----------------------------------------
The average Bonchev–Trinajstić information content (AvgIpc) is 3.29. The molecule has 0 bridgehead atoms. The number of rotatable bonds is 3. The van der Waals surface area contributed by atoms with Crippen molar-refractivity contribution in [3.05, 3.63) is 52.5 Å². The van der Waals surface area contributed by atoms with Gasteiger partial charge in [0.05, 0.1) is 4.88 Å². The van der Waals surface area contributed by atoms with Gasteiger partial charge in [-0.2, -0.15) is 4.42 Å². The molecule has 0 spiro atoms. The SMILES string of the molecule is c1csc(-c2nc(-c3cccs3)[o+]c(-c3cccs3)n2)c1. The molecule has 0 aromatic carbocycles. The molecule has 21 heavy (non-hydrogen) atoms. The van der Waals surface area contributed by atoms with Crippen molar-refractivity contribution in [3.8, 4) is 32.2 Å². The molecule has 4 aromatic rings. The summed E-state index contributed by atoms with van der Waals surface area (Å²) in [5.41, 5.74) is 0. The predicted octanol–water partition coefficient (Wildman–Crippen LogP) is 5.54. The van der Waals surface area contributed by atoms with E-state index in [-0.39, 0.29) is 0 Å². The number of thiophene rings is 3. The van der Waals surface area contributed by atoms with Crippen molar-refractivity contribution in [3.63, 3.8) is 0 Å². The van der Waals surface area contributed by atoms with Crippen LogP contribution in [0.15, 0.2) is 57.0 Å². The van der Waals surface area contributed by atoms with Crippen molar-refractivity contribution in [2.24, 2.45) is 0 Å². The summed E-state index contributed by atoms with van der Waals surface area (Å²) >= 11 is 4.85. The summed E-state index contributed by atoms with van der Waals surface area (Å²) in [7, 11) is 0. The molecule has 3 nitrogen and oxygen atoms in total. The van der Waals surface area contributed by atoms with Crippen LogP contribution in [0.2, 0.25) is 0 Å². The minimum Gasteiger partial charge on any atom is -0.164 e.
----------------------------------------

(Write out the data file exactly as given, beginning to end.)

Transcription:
The average Bonchev–Trinajstić information content (AvgIpc) is 3.29. The molecule has 0 bridgehead atoms. The number of rotatable bonds is 3. The van der Waals surface area contributed by atoms with Crippen molar-refractivity contribution in [3.05, 3.63) is 52.5 Å². The van der Waals surface area contributed by atoms with Gasteiger partial charge in [0.05, 0.1) is 4.88 Å². The van der Waals surface area contributed by atoms with Gasteiger partial charge in [-0.2, -0.15) is 4.42 Å². The molecule has 0 spiro atoms. The SMILES string of the molecule is c1csc(-c2nc(-c3cccs3)[o+]c(-c3cccs3)n2)c1. The molecule has 0 aromatic carbocycles. The molecule has 21 heavy (non-hydrogen) atoms. The van der Waals surface area contributed by atoms with Crippen molar-refractivity contribution in [3.8, 4) is 32.2 Å². The molecule has 4 aromatic rings. The summed E-state index contributed by atoms with van der Waals surface area (Å²) in [5.41, 5.74) is 0. The predicted octanol–water partition coefficient (Wildman–Crippen LogP) is 5.54. The van der Waals surface area contributed by atoms with E-state index in [-0.39, 0.29) is 0 Å². The number of thiophene rings is 3. The van der Waals surface area contributed by atoms with Crippen molar-refractivity contribution in [3.63, 3.8) is 0 Å². The van der Waals surface area contributed by atoms with Crippen LogP contribution in [0.15, 0.2) is 57.0 Å². The van der Waals surface area contributed by atoms with Crippen molar-refractivity contribution in [2.24, 2.45) is 0 Å². The summed E-state index contributed by atoms with van der Waals surface area (Å²) >= 11 is 4.85. The summed E-state index contributed by atoms with van der Waals surface area (Å²) in [7, 11) is 0. The molecule has 3 nitrogen and oxygen atoms in total. The van der Waals surface area contributed by atoms with Crippen LogP contribution in [0.2, 0.25) is 0 Å². The minimum Gasteiger partial charge on any atom is -0.164 e.